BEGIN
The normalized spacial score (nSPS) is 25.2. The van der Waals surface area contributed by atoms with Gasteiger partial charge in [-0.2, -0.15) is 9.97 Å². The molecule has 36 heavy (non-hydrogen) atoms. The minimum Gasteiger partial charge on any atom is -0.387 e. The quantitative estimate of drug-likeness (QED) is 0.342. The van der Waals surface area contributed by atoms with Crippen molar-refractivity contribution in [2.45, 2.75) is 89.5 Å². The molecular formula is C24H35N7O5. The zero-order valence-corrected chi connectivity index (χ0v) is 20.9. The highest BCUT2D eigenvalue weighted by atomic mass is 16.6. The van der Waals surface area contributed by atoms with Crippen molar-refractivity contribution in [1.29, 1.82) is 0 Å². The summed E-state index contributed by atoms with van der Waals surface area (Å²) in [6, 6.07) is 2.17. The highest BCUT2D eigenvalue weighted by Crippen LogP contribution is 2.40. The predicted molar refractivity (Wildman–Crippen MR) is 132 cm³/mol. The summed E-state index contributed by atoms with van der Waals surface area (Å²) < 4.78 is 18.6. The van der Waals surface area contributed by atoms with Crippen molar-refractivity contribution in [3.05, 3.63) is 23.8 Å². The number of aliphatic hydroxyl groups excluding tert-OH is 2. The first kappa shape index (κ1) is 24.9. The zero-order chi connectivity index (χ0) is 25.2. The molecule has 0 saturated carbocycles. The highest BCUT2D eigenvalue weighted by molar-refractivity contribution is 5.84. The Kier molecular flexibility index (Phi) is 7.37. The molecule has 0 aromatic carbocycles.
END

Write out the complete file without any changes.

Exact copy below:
The normalized spacial score (nSPS) is 25.2. The van der Waals surface area contributed by atoms with Gasteiger partial charge in [-0.2, -0.15) is 9.97 Å². The molecule has 36 heavy (non-hydrogen) atoms. The minimum Gasteiger partial charge on any atom is -0.387 e. The quantitative estimate of drug-likeness (QED) is 0.342. The van der Waals surface area contributed by atoms with Crippen molar-refractivity contribution in [2.45, 2.75) is 89.5 Å². The molecular formula is C24H35N7O5. The zero-order valence-corrected chi connectivity index (χ0v) is 20.9. The highest BCUT2D eigenvalue weighted by atomic mass is 16.6. The van der Waals surface area contributed by atoms with Crippen molar-refractivity contribution in [1.29, 1.82) is 0 Å². The summed E-state index contributed by atoms with van der Waals surface area (Å²) in [6, 6.07) is 2.17. The highest BCUT2D eigenvalue weighted by Crippen LogP contribution is 2.40. The predicted molar refractivity (Wildman–Crippen MR) is 132 cm³/mol. The summed E-state index contributed by atoms with van der Waals surface area (Å²) < 4.78 is 18.6. The van der Waals surface area contributed by atoms with Crippen molar-refractivity contribution in [3.05, 3.63) is 23.8 Å². The number of aliphatic hydroxyl groups excluding tert-OH is 2. The first kappa shape index (κ1) is 24.9. The zero-order chi connectivity index (χ0) is 25.2. The molecule has 0 saturated carbocycles. The highest BCUT2D eigenvalue weighted by molar-refractivity contribution is 5.84. The Kier molecular flexibility index (Phi) is 7.37. The molecule has 0 aromatic carbocycles.